Just when you thought that Downing Street had run out of nails to hammer into levelling up‘s coffin, it finds another one. On Wednesday 8 February the Financial Times reported that the Department for Levelling Up, Housing and Communities had been placed firmly in the naughty corner, with the Treasury imposing a capital spending ban due to apparent concerns that it isn’t delivering value for money.
John Glen, the Chief Secretary to the Treasury, will now have to sign off on all capital spend from the department, including billions of pounds earmarked for local authorities applying for levelling up grants. The government has tried to play down this development, claiming that controls like these are a normal aspect of government finance. A spokesperson maintained that the government’s “central mission is to level up every part of the United Kingdom”.
Except that by any measure, the government has made little or no progress on combating regional inequality after over a decade of Northern Powerhouses, enterprise zones, city deals and of course levelling up. If it was in any way normal for departments to have no powers over capital spending, Treasury ministers would do little but sign off on new bus stops and repaved job centre car parks.
Until very recently the department was forking out billions, with little Treasury oversight on anything under £30m, with varying degrees of success. Jack Shaw, a local government specialist and senior research fellow at the Institute for Public Policy Research (IPPR) North, revealed in November that only 5 per cent of the government’s £4.8bn levelling up fund had actually been spent. “When the government awards this funding,” he told Spotlight, “it doesn’t just end up in a local authority bank account the next day.”
If the capital spending decision was at all related to the fact that large chunks of levelling up funding have found themselves caught up in projects to beautify the shopping districts of leafy market towns that happen to be in Conservative constituencies, the Treasury may have a point. But the department for what was supposed to be a flagship government policy having to ask permission for spending on so much as a park bench seems a tad unusual. This is especially so when the department is led by a minister who has cultivated a reputation for implementing difficult reforms in the face of bureaucratic inertia. Michael Gove was appointed Levelling Up Secretary to see through a bold programme of public investment.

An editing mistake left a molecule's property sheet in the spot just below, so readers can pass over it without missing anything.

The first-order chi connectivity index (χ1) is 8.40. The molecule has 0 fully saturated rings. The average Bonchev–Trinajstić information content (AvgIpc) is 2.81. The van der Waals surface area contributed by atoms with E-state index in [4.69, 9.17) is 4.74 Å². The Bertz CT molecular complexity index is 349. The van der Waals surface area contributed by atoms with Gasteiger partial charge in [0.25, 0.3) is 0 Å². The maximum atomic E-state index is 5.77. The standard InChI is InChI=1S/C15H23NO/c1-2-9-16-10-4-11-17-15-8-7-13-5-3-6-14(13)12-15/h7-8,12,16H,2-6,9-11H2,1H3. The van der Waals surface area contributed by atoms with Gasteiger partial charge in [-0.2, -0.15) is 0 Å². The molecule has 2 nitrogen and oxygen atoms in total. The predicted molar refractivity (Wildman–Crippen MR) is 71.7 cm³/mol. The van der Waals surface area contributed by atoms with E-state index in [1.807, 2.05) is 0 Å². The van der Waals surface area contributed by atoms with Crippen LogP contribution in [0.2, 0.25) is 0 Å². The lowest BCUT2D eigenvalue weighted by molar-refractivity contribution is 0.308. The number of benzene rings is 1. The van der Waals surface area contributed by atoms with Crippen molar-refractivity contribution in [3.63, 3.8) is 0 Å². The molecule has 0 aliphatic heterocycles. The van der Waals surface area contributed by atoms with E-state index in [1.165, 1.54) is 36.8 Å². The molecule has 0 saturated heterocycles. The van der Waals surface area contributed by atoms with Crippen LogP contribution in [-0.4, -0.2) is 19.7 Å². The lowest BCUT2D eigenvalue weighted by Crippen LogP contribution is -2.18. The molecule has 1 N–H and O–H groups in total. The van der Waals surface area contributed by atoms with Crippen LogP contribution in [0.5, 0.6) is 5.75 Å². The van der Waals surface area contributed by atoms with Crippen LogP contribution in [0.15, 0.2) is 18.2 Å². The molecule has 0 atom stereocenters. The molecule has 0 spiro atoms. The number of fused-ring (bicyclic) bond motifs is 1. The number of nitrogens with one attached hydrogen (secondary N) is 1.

“The Treasury always hated that,” says George Dibb, head of the Centre for Economic Justice at the IPPR. “Under Boris Johnson, creating the Department for Levelling Up was about empowering Gove with a big vision of how the economy should be changed, and how the state needs to act to grow the economy in particular places.” Levelling up was meant to narrow gaps in productivity, wealth and economic opportunity between hard-up regions and the dynamic economies of London and the south-east. “That was always going to get the Treasury’s backs up,” Dibb adds. “There’s an ideology there… a short-termism, a preference for tax cuts rather than investment, an understanding of economic development that tends to be based around an inactive role for the state.” For Shaw, meanwhile, “The Treasury has a relatively narrow cost-benefit analysis and it doesn’t understand or appreciate how money can deliver for communities.”
That might be an understatement. Under Johnson the Treasury’s so-called “green book” of spending rules was meant to be reformed to privilege investment in poorer areas outside the capital. But in Rishi Sunak we now have a Prime Minister who boasted to Conservative Party members in Tunbridge Wells that he had changed “the formulas… that shoved all the funding into deprived urban areas”. This latest news for the Department for Levelling Up confirms the Treasury’s reputation as the Place Where Ministers’ Dreams Go to Die – the perennial block on much-needed public investment.
Changing the name of the Ministry of Housing, Communities and Local Government to the Department for Levelling Up in 2021 was supposed to show the government’s apparent commitment to boosting economic growth in Britain’s deprived regions. There’s nothing like a departmental rebranding to signal “we are definitely not just moving the deckchairs around this time”. This was meant to be the cornerstone of a new Tory agenda that borrowed from Labour and consolidated constituencies in the red wall by supporting jobs and infrastructure. The capital spending ban will mean fewer of the promised projects get completed.
“Sunak was never a supporter of that kind of economic policy,” says Dibb. “As chancellor he crushed the industrial strategy. Now he’s Prime Minister his scepticism for that kind of thing is really manifesting.”
[See also: Where next for levelling up?]